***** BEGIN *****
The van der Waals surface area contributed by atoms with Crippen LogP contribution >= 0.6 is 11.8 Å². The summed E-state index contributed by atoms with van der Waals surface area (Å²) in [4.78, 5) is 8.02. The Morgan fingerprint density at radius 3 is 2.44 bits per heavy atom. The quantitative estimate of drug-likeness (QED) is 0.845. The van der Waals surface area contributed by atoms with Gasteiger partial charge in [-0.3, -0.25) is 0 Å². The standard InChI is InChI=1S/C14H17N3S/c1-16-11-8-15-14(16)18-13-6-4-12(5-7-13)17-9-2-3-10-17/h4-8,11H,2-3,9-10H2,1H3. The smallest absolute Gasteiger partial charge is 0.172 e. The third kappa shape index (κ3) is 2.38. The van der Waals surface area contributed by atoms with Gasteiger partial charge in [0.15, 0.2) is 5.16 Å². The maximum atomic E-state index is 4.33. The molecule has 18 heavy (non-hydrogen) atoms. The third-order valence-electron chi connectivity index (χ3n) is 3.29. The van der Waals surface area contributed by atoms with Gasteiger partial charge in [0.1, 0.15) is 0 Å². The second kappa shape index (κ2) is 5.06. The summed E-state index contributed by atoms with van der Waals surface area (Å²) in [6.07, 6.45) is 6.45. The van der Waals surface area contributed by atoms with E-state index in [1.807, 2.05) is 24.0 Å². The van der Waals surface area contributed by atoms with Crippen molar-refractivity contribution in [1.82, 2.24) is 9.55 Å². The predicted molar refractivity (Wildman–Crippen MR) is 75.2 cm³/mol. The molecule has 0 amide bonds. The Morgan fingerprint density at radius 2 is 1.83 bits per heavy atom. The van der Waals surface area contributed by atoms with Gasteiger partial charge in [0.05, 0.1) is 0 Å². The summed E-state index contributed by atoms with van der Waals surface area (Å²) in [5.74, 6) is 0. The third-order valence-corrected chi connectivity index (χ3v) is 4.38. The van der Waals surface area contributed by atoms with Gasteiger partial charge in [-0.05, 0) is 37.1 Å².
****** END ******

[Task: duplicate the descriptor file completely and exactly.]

The van der Waals surface area contributed by atoms with Crippen LogP contribution >= 0.6 is 11.8 Å². The summed E-state index contributed by atoms with van der Waals surface area (Å²) in [4.78, 5) is 8.02. The Morgan fingerprint density at radius 3 is 2.44 bits per heavy atom. The quantitative estimate of drug-likeness (QED) is 0.845. The van der Waals surface area contributed by atoms with Gasteiger partial charge in [-0.3, -0.25) is 0 Å². The standard InChI is InChI=1S/C14H17N3S/c1-16-11-8-15-14(16)18-13-6-4-12(5-7-13)17-9-2-3-10-17/h4-8,11H,2-3,9-10H2,1H3. The smallest absolute Gasteiger partial charge is 0.172 e. The third kappa shape index (κ3) is 2.38. The van der Waals surface area contributed by atoms with Gasteiger partial charge in [0.15, 0.2) is 5.16 Å². The maximum atomic E-state index is 4.33. The molecule has 18 heavy (non-hydrogen) atoms. The third-order valence-electron chi connectivity index (χ3n) is 3.29. The van der Waals surface area contributed by atoms with Gasteiger partial charge in [0.1, 0.15) is 0 Å². The second kappa shape index (κ2) is 5.06. The summed E-state index contributed by atoms with van der Waals surface area (Å²) in [6.07, 6.45) is 6.45. The van der Waals surface area contributed by atoms with E-state index in [1.807, 2.05) is 24.0 Å². The van der Waals surface area contributed by atoms with Crippen molar-refractivity contribution in [1.82, 2.24) is 9.55 Å². The predicted molar refractivity (Wildman–Crippen MR) is 75.2 cm³/mol. The molecule has 0 amide bonds. The Morgan fingerprint density at radius 2 is 1.83 bits per heavy atom. The van der Waals surface area contributed by atoms with Gasteiger partial charge in [0.05, 0.1) is 0 Å². The summed E-state index contributed by atoms with van der Waals surface area (Å²) in [5.74, 6) is 0. The third-order valence-corrected chi connectivity index (χ3v) is 4.38. The van der Waals surface area contributed by atoms with Gasteiger partial charge in [-0.05, 0) is 37.1 Å².